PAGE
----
Antigen recognition in innate and adaptive immunity

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Antigen recognition in innate
and adaptive immunity
Diversity in antigen recognition
receptors
Immune
system
The ability to
distinguish self
from non-self
Innate immunity
• Very old. Every organism has some form
of innate defence system.
• Does not adapt. Must rely of unique
molecular features of pathogens.
• Must develop a large number of different
receptor molecules, each with the capacity
to distinguish some component unique to
a pathogen.
Combination of innate and ad
Adaptive immunity
•
•
•
•
Only found in jawed fish and above.
Happened 500 million years ago.
Uses VDJ recombination.
Small number of similar receptor
molecules (Ig, TcR and MHC) but the
genes have been duplicated and
segmented to allow recombination.
Produces vast repertoire of “binding
molecules”.
• TcR is unique because it has to bind MHC.
Adaptive immunity
• Humoral
– B cells make soluble immunoglobulin.
– 5 classes beginning with IgM that switch to other classes
depending on site, or function
• Cellular
 a/b T cells
• Helper CD4 cells make cytokines to drive B-cells and T cells to
develop
• Cytotoxic CD8 killer cells have mechanism to kill infected cells
• NK T cells – unique TcR receptor for recognising non-peptide
antigens
 g/d T cells have limited repertoire. Important for recognising nonpeptide antigens and non-MHC antigens.
Did the adaptive immune
system evolve from the innate
system?
Two orders of agnathans - Hagfish and lamprey – the most
disgusting animal (parasite) on the planet
Agnathans
•
•
•
•
•
Diverse haematological cells – heterogenous leukocytes
Produce opsonins and agglutinins
Allograft rejection
DO NOT have MHC, Ig, TcR or RAG-1/RAG-2 genes
Have their own adaptive immune receptors VLR-A (T
cell like) and VLR-B (B-cell like).
• LRR receptors that can rearrange somatically.
• Mechanism is unknown, but probably a transposase.
• 35 VLR-A molecules and 38 VLR-B molecules
Agnathan VLR genes, transcripts and phylogeny.
Pancer Z et al. PNAS 2005;102:9224-9229
©2005 by National Academy of Sciences
Within 40 million years during the Cambrian period
2 radically distinct adaptive immune systems (agnathans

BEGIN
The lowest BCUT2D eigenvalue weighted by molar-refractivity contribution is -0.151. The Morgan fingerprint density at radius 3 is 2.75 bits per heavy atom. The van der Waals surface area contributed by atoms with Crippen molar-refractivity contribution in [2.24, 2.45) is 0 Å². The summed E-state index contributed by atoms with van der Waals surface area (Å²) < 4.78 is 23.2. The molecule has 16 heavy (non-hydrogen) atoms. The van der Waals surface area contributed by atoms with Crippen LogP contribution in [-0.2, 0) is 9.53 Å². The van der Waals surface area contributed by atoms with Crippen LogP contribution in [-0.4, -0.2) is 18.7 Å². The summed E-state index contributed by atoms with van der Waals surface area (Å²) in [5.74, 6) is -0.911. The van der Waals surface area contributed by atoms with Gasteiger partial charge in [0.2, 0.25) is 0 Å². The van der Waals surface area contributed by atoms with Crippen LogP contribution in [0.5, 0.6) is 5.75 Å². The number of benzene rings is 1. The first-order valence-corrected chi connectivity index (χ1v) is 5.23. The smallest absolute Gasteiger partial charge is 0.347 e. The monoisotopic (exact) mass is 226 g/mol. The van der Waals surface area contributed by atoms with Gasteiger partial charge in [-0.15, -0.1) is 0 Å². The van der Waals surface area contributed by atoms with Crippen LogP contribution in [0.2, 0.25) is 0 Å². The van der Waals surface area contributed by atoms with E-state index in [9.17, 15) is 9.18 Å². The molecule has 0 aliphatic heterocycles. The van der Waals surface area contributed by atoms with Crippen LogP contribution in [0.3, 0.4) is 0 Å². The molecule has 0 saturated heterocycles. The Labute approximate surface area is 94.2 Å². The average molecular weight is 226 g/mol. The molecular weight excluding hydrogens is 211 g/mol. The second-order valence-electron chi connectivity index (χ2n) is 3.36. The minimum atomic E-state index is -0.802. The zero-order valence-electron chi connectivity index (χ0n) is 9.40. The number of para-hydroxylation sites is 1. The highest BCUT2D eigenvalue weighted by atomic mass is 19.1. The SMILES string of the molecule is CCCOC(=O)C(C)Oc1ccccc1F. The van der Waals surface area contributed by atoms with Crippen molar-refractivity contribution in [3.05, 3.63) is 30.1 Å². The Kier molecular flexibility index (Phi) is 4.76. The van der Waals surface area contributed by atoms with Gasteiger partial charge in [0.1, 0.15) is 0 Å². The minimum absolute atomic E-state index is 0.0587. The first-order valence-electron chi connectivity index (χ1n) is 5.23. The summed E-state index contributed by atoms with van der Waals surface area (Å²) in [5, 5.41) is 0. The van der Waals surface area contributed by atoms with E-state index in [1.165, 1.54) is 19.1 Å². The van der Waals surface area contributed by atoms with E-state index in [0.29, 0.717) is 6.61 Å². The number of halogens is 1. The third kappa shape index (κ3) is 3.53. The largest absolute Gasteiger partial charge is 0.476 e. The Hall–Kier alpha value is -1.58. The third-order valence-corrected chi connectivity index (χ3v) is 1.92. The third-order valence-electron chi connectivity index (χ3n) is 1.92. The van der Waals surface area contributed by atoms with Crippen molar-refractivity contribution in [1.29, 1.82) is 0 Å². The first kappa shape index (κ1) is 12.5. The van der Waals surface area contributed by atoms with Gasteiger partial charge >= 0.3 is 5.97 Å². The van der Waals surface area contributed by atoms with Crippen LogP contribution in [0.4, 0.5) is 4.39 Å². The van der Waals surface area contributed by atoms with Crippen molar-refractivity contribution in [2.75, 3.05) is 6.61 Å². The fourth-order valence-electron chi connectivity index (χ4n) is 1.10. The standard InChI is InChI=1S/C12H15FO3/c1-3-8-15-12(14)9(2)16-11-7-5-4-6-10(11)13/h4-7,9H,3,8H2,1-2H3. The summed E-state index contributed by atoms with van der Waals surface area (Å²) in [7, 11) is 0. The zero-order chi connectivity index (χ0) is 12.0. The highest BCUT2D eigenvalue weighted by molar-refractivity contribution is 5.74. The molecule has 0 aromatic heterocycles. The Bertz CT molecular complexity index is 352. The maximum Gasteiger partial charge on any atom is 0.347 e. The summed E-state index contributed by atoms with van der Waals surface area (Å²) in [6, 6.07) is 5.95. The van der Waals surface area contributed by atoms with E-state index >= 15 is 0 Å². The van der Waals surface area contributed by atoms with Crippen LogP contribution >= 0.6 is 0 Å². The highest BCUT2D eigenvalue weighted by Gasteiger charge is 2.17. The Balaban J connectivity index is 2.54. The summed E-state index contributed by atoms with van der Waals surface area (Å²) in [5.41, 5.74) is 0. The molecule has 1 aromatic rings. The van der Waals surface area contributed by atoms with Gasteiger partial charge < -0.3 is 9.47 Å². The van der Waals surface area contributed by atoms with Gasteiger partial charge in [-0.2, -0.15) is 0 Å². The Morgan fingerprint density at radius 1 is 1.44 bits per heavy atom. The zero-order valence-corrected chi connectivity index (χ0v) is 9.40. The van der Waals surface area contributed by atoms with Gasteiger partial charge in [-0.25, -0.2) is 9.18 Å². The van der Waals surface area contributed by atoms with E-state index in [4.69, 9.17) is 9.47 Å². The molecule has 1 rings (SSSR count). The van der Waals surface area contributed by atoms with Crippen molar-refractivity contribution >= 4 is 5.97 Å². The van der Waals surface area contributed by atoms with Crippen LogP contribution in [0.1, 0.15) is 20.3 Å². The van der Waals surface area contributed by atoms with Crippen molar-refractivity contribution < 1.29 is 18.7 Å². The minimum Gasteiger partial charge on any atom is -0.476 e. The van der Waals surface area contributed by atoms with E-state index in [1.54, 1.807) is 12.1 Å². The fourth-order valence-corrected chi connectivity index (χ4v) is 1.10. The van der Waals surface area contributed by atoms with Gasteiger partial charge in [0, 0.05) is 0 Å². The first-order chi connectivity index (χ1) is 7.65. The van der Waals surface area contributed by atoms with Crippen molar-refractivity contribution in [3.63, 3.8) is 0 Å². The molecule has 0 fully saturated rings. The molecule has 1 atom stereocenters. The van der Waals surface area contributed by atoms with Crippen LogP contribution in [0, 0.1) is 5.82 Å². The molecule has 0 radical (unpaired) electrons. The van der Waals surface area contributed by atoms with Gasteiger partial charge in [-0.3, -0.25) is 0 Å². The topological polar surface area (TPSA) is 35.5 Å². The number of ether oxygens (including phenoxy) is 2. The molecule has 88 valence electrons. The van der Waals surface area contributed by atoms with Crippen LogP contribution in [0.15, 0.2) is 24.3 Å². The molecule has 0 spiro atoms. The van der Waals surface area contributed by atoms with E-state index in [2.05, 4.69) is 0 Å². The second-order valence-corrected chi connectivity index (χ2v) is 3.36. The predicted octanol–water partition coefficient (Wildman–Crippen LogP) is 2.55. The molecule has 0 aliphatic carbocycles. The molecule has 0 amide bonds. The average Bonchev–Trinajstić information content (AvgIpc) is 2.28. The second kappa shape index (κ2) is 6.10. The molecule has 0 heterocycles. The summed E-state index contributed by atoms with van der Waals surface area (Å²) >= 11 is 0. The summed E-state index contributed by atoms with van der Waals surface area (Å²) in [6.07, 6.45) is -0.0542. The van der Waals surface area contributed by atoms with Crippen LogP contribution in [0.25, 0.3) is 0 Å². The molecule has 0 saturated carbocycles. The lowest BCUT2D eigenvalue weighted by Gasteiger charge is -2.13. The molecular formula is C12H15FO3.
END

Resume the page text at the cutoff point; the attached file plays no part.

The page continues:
and gnathostomes) evolved to generate a system for
providing a set of diverse receptors.
Is this convergent evolution or ancestral evolution??
i.e. do the VLRs represent the forerunners to the Ig and
TcR or did they evolve independently?
The molecules
• Innate immunity
– Toll-like (TLR), CTL (C-type lectins) and NOD-like
(NLR) receptors
– Invariant TcR (NK recognition) (Rapid)
– Non-polymorphic MHC (i.e. CD1)
– Non-classical MHC
• Adaptive immunity
– T cell Receptor (a/b and g/d)
– Immunoglobulins
– MHC – pathogen fragment presentation
Effective immune response
• Requires combination of both adaptive and
innate response.
• Don’t get commitment without innate signals
• Adjuvants promote formation of a protective
immune response to antigen. Merely molecules
that trigger innate receptors e.g. killed
mycobacterium.
• Whole new field has opened up using the
various innate PAMPs as potential vaccine
adjuvants.
Types of immune responses
•
•
•
•
Complement – direct killing
Phagocytosis – complement opsonins
Defensins – secreted bactericidal compounds
Antibodies – block and direct receptor mediated
phagocytosis and complement killing.
• T cells provide cellular immunity – kill virally
infected cells. Also essential in driving B cell and
T cell maturation – cytokines
Central Cell
• Dendritic cell or primary antigen presenting cell.
Found in many forms – at the very heart of the
naïve immune response.
Classic cellular immunity
• Primary function is to respond to antigens
presented by the APC.
• Antigens are fragments of intracellular or
extracellular pathogens.
• Complex processing of antigens inside the APC
and loading of MHC class I and class II in
specific vesicles.
• Binding of peptides governed by motifs. Anchor
residues in peptides that interact with floor and
walls of the peptide groove.
polymorphic
HLA A2
a2
a3
a1
b2m
polymorphic
HLA DR1
a1
b1
a2
b2
Separate roles for Class I and
Class II and co-receptors
MHC
Class I
MHC
Class II
Peptide
length
Peptide
source
Pathogen
Responding
T cells
Effector
function
8-10
Intracellular
Viruses
CD8
Cytotoxic
Extracellular
Bacteria,
fungi,
protozoa
CD4
Helper
function
8-30
CD4 CD8 binding sites
CD8
SITE
CD4 site
Innate receptors
• Now a vast array of these discovered.
• Absolutely critical in the immune response
• LPS is an extremely powerful activator of B cells. First
discovered when mouse strain resistant to LPS. Found
to have a defect in the CD14 molecule.
• Later evidence found presence of genes similar to
drosophila Toll for pattern recognition in development.
• Found that these recognized various microbial
componds.
• Extremely important to vaccine development and
adjuvants.
• Appears they are also important in autoimmune disease.
Diversity of pattern recognition
receptors
CD1 antigen presentation
• CD1 is a non-polymorphic MHC class I like
molecule.
• Comes in 4 forms CD1a, b, c, d.
• Similar architecture to classical MHC class
1.
• Cleft is much narrower and deep with
hydrophobic residues. Binds things other
than peptides
CD1 ligands
 a-galactosyl ceramide (sponge)
• Phophatidyl choline